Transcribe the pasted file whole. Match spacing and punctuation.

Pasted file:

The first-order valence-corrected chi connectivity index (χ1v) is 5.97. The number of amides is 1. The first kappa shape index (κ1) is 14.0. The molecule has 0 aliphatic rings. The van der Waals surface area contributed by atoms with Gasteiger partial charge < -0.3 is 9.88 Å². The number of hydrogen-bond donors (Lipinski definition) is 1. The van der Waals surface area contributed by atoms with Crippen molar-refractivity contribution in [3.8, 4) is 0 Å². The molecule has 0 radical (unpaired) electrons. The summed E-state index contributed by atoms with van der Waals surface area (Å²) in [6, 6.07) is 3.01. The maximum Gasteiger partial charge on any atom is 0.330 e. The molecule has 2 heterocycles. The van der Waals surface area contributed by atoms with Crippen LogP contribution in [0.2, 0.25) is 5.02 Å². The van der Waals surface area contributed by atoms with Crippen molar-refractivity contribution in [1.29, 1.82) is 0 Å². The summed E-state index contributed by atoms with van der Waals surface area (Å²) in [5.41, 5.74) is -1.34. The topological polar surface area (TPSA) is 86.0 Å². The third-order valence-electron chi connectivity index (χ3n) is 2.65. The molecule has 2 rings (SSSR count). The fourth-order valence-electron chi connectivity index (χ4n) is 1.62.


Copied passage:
The first-order valence-corrected chi connectivity index (χ1v) is 5.97. The number of amides is 1. The first kappa shape index (κ1) is 14.0. The molecule has 0 aliphatic rings. The van der Waals surface area contributed by atoms with Gasteiger partial charge < -0.3 is 9.88 Å². The number of hydrogen-bond donors (Lipinski definition) is 1. The van der Waals surface area contributed by atoms with Crippen molar-refractivity contribution in [3.8, 4) is 0 Å². The molecule has 0 radical (unpaired) electrons. The summed E-state index contributed by atoms with van der Waals surface area (Å²) in [6, 6.07) is 3.01. The maximum Gasteiger partial charge on any atom is 0.330 e. The molecule has 2 heterocycles. The van der Waals surface area contributed by atoms with Crippen LogP contribution in [0.2, 0.25) is 5.02 Å². The van der Waals surface area contributed by atoms with Crippen molar-refractivity contribution in [1.29, 1.82) is 0 Å². The summed E-state index contributed by atoms with van der Waals surface area (Å²) in [5.41, 5.74) is -1.34. The topological polar surface area (TPSA) is 86.0 Å². The third-order valence-electron chi connectivity index (χ3n) is 2.65. The molecule has 2 rings (SSSR count). The fourth-order valence-electron chi connectivity index (χ4n) is 1.62.